Maczkowiack, R. I. and Smith, C. S. and Slaughter, G. J. and Mulligan, D. R. and Cameron, D. C. (2009) Assessing risks of returning mined land to grazing in the Bowen Basin of central Queensland, Australia. In: 4th International Conference on Mine Closure (MC 2009): Mine Closure, 9-11 Sep 2009, Perth, Australia.
Regulation of mining in Queensland, Australia requires completed rehabilitation to result in the site being safe, stable, presenting no adverse off-site impacts and for a sustainable end use acceptable to stakeholders to be designated. By 2008, an estimated area of 70,000 ha of the coal-mining region of central Queensland had been disturbed by mining activities of which some one third has been rehabilitated. The remaining notional accrued rehabilitation liability exceeds A$1 billion.
Rehabilitation of mined land in central Queensland is performed by re-contouring spoil heaps to reduce
slope angles, applying a layer of topsoil, and planting various combinations of pasture grasses, shrubs and
trees. Approximately half of the rehabilitated areas have been revegetated using bushland species native to
the region and half to exotic pasture species suited to cattle grazing. Vegetation cover is valuable in
protecting the soil surface from the erosive forces of the often-intense summer rains that occur in the region.
Where pasture productivity is high, there is sufficient vegetation both to protect the soil surface and to
support grazing. This outcome has been demonstrated both theoretically and in small-scale trials. However,
inappropriate grazing management (overgrazing) may reduce the amount of vegetation cover below that
needed to protect the soil. The style of land management practised by the manager of the cattle is therefore
critical to the sustainability of grazing as an end use.
This paper reports on research into the management style likely to be used by the region’s graziers if
granted tenure of mined land. Graziers’ management style was modelled as being influenced by their
characteristics and circumstances. The chief influences were found to be:
• The financial stability of the grazier's business (25%).
• The effect of interventions that a company may take; for example, building respectful, trusting relationships with graziers (23%).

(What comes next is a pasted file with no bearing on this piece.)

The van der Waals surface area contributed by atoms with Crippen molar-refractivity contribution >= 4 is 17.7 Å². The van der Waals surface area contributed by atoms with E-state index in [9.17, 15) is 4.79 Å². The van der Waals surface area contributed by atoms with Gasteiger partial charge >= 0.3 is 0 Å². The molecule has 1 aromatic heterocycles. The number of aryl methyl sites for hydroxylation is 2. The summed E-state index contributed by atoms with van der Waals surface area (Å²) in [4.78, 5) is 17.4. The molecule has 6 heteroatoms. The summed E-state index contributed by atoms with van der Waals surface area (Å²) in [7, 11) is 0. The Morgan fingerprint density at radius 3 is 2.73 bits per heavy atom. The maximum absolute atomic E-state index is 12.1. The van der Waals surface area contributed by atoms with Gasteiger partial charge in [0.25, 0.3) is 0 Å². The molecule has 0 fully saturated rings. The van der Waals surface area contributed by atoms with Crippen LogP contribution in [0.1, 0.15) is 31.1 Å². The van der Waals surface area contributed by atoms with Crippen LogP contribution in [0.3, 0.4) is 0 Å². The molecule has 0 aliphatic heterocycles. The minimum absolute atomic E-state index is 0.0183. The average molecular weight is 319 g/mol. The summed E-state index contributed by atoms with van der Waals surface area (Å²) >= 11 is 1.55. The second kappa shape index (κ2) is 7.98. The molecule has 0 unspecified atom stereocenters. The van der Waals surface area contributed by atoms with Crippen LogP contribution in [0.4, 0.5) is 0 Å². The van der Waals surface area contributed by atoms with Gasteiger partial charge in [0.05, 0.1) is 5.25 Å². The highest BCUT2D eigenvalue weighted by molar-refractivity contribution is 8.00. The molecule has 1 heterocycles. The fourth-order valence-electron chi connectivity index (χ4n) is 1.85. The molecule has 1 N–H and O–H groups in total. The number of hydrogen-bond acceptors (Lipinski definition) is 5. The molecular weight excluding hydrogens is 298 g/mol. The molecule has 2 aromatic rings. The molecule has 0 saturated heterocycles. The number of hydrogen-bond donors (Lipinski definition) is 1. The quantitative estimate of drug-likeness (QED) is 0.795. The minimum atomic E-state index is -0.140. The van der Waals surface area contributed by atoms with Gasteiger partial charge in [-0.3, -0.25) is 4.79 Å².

• Graziers' non-financial motives in seeking tenure of mined land (17%).
• Graziers' underlying rural values and attitudes to land management (14%).
• The property's operational flexibility (12%).
• The external climatic and economic environment (9%).
An understanding of factors that influence the grazing management of mined land can be used to assess risks, suggest interventions to reduce grazing risks, to guide the planning of future rehabilitation work, and to support a company's end use proposal to the regulator.
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|Item Type:||Conference or Workshop Item (Commonwealth Reporting Category E) (Paper)|
|Item Status:||Live Archive|
|Additional Information (displayed to public):||© Copyright 2009. Australian Centre for Geomechanics (ACG), The University of Western Australia. No part of any ACG publication may be reproduced, stored or transmitted in any form without the prior permission of the ACG. Published version deposited with permission of publisher.|
|Depositing User:||Dr Geoff Slaughter|
|Faculty / Department / School:||Historic - Faculty of Business - School of Accounting, Economics and Finance|
|Date Deposited:||05 Nov 2009 05:47|
|Last Modified:||28 Oct 2014 22:25|
|Uncontrolled Keywords:||rehabilitation; mined land; central Queensland|
|Fields of Research (FoR):||14 Economics > 1402 Applied Economics > 140205 Environment and Resource Economics
05 Environmental Sciences > 0502 Environmental Science and Management > 050207 Environmental Rehabilitation (excl. Bioremediation)
14 Economics > 1499 Other Economics > 149902 Ecological Economics
|Socio-Economic Objective (SEO):||D Environment > 96 Environment > 9612 Rehabilitation of Degraded Environments > 961205 Rehabilitation of Degraded Mining Environments|
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